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Patric Hanson
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Old Yorkshire Flagstone Floor Covered in Bitumen Renovated in Sedgefield

This property in Sedgefield, County Durham, recently came under new ownership and the new owner planned several renovations including replacing the carpet in the front room. Removing the carpet was straightforward but unfortunately it had been glued down using a good layer of bitumen which left quite a mess and upon further inspection she realised there was a perfectly sound Yorkshire flagstone floor underneath.

Realising the flagstones would make an impressive floor she was keen to have them restored and spoke to a number of people including a builder who all said it would be an impossible job. Bitumen is an awful material and it was clear removing it from the stone would not be easy.

Having exhausted local connections, she turned to the internet and came across details of a Victorian floor stained with Bitumen that a colleague of mine had worked on and so gave Tile Doctor a call.

Cleaning Bitumen off Yorkshire Flagstones

With a floor like this you can’t really make too many promises as to the outcome or how long it will take however we do access to a lot of experience and some very powerful cleaning products so I was confident we could improve the look of the floor significantly.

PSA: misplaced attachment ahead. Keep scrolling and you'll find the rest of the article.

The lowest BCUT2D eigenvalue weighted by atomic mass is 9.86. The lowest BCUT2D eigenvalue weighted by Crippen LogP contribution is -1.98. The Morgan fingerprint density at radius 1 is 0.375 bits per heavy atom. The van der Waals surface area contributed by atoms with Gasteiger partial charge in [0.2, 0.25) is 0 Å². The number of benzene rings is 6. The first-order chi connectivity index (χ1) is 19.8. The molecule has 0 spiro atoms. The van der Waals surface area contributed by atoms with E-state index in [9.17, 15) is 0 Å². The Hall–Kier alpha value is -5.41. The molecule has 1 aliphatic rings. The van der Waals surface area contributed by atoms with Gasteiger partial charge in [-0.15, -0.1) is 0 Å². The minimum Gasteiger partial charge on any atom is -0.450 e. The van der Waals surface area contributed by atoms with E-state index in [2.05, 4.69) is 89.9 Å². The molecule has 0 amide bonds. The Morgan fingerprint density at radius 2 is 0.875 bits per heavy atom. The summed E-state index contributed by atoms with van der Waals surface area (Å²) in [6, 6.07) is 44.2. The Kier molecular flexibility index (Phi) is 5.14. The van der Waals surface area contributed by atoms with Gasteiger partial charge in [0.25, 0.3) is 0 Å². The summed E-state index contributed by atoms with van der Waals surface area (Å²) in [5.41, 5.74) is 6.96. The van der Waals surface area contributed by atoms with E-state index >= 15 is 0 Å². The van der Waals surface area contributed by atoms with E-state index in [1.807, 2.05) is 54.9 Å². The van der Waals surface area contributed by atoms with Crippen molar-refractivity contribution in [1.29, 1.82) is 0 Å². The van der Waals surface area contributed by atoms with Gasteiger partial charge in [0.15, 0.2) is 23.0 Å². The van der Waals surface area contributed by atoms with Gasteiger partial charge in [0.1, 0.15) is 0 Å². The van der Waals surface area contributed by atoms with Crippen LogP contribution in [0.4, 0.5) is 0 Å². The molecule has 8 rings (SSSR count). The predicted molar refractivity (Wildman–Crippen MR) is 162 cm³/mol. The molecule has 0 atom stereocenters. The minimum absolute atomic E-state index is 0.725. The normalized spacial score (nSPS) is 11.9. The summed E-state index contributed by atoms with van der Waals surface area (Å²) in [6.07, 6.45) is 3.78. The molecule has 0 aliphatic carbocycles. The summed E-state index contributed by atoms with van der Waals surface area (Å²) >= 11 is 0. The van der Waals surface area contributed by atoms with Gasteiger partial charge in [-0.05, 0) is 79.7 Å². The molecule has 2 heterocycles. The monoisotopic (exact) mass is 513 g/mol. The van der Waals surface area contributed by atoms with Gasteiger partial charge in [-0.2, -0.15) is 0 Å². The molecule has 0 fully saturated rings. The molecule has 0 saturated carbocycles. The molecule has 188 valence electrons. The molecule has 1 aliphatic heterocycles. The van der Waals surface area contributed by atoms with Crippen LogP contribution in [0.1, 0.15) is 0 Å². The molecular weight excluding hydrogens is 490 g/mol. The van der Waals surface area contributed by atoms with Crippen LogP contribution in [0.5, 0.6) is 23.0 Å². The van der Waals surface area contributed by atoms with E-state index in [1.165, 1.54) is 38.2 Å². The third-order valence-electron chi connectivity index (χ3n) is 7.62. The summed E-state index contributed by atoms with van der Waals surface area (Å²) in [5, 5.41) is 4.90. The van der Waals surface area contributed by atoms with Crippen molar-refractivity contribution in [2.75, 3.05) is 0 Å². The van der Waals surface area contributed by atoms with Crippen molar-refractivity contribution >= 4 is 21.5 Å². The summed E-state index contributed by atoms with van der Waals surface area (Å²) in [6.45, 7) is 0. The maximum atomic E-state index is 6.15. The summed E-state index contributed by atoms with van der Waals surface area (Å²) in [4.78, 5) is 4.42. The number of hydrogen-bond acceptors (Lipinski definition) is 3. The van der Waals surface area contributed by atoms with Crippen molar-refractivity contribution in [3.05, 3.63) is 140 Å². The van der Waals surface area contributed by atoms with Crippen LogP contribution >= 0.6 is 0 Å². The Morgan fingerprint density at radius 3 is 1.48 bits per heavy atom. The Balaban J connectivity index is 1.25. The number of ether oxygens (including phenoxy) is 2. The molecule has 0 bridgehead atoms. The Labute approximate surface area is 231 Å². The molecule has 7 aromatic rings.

To start we carefully scrapped off as much of the black bitumen as possible which took a lot longer than I had initially thought. Next I created a strong mixture of two Tile Doctor Products Acid Gel and Nanotech HBU Remover applying it in sections to the floor like a poultice and leaving it to soak in for a while before agitating it with a rotary scrubber. Acid Gel is used to remove minerals such as salt deposits, cement and grout smears and in this case, I felt it would also help to weaken the Bitumen. Nantotech HBU is another strong product which is named after the tiny Nano sized particles it contains and HBU is an acronym for Heavy Build-Up.

After being worked into floor it was rinsed off with water to neutralise the acid and the resultant slurry extracted using a wet vacuum. Once a section was clear we moved onto the next and repeated the process, we also spot treated any ugly spots that needed further treatment. It took about a week to complete the cleaning but using this process I’m happy to report we were able to remove about 99% of the Bitumen and the Flagstone floor was now fully visible.

Sealing Yorkshire Stone

The floor was left to dry overnight and I returned the next day to seal the floor first checking it for dampness using a Damp Meter. The flagstones were dry so I then proceeded to seal the floor using a couple of coats of Tile Doctor Colour Grow which is a matt sealer that impregnates the pores of the stone protecting it from within whilst enhancing the natural colours of the stone.